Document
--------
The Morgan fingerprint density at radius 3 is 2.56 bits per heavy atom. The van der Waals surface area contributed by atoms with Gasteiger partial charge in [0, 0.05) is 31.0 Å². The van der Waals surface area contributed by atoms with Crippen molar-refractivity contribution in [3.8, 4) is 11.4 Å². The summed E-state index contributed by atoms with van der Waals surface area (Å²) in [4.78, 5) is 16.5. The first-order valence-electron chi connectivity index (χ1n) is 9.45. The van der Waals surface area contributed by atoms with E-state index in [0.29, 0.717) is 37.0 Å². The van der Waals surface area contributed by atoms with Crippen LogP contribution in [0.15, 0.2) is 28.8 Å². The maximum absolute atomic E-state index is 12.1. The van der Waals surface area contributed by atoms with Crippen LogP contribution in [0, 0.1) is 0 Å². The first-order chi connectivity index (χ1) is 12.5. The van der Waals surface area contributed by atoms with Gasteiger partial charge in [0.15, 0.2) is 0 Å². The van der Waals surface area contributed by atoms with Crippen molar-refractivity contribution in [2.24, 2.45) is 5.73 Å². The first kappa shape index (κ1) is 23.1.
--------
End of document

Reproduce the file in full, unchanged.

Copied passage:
The Morgan fingerprint density at radius 3 is 2.56 bits per heavy atom. The van der Waals surface area contributed by atoms with Gasteiger partial charge in [0, 0.05) is 31.0 Å². The van der Waals surface area contributed by atoms with Crippen molar-refractivity contribution in [3.8, 4) is 11.4 Å². The summed E-state index contributed by atoms with van der Waals surface area (Å²) in [4.78, 5) is 16.5. The first-order valence-electron chi connectivity index (χ1n) is 9.45. The van der Waals surface area contributed by atoms with E-state index in [0.29, 0.717) is 37.0 Å². The van der Waals surface area contributed by atoms with Crippen LogP contribution in [0.15, 0.2) is 28.8 Å². The maximum absolute atomic E-state index is 12.1. The van der Waals surface area contributed by atoms with Crippen LogP contribution in [0, 0.1) is 0 Å². The first-order chi connectivity index (χ1) is 12.5. The van der Waals surface area contributed by atoms with Gasteiger partial charge in [0.15, 0.2) is 0 Å². The van der Waals surface area contributed by atoms with Crippen molar-refractivity contribution in [2.24, 2.45) is 5.73 Å². The first kappa shape index (κ1) is 23.1.